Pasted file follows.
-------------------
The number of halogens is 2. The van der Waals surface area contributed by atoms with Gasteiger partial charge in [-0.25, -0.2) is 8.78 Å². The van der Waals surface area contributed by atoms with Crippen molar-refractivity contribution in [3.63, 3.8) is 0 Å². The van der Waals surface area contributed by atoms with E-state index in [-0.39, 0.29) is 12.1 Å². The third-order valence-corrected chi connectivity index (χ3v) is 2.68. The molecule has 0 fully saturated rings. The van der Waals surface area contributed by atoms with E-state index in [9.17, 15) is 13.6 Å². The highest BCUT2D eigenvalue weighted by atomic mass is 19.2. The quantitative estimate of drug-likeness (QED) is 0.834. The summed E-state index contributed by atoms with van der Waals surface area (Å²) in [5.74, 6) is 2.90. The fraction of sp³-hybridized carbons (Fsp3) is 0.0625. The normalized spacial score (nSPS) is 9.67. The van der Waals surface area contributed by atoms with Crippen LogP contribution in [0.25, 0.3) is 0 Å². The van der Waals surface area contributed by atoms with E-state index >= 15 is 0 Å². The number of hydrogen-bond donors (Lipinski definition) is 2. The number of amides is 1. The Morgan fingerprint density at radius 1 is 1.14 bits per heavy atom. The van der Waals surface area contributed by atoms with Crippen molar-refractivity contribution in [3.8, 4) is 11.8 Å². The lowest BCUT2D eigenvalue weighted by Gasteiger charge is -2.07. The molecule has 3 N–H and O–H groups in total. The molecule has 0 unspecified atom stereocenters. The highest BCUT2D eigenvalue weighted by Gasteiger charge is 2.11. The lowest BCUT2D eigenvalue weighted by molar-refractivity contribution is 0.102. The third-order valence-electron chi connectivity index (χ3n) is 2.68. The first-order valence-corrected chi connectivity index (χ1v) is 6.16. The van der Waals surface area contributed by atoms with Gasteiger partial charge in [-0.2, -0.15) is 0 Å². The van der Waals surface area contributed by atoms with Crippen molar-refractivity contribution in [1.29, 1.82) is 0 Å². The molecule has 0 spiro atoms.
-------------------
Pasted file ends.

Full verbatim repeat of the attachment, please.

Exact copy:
The number of halogens is 2. The van der Waals surface area contributed by atoms with Gasteiger partial charge in [-0.25, -0.2) is 8.78 Å². The van der Waals surface area contributed by atoms with Crippen molar-refractivity contribution in [3.63, 3.8) is 0 Å². The van der Waals surface area contributed by atoms with E-state index in [-0.39, 0.29) is 12.1 Å². The third-order valence-corrected chi connectivity index (χ3v) is 2.68. The molecule has 0 fully saturated rings. The van der Waals surface area contributed by atoms with E-state index in [9.17, 15) is 13.6 Å². The highest BCUT2D eigenvalue weighted by atomic mass is 19.2. The quantitative estimate of drug-likeness (QED) is 0.834. The summed E-state index contributed by atoms with van der Waals surface area (Å²) in [5.74, 6) is 2.90. The fraction of sp³-hybridized carbons (Fsp3) is 0.0625. The normalized spacial score (nSPS) is 9.67. The van der Waals surface area contributed by atoms with Crippen LogP contribution in [0.25, 0.3) is 0 Å². The van der Waals surface area contributed by atoms with E-state index >= 15 is 0 Å². The number of hydrogen-bond donors (Lipinski definition) is 2. The number of amides is 1. The Morgan fingerprint density at radius 1 is 1.14 bits per heavy atom. The van der Waals surface area contributed by atoms with Crippen molar-refractivity contribution in [3.8, 4) is 11.8 Å². The lowest BCUT2D eigenvalue weighted by Gasteiger charge is -2.07. The molecule has 3 N–H and O–H groups in total. The molecule has 0 unspecified atom stereocenters. The highest BCUT2D eigenvalue weighted by Gasteiger charge is 2.11. The lowest BCUT2D eigenvalue weighted by molar-refractivity contribution is 0.102. The third-order valence-electron chi connectivity index (χ3n) is 2.68. The first-order valence-corrected chi connectivity index (χ1v) is 6.16. The van der Waals surface area contributed by atoms with Gasteiger partial charge in [-0.2, -0.15) is 0 Å². The van der Waals surface area contributed by atoms with Crippen molar-refractivity contribution in [1.29, 1.82) is 0 Å². The molecule has 0 spiro atoms.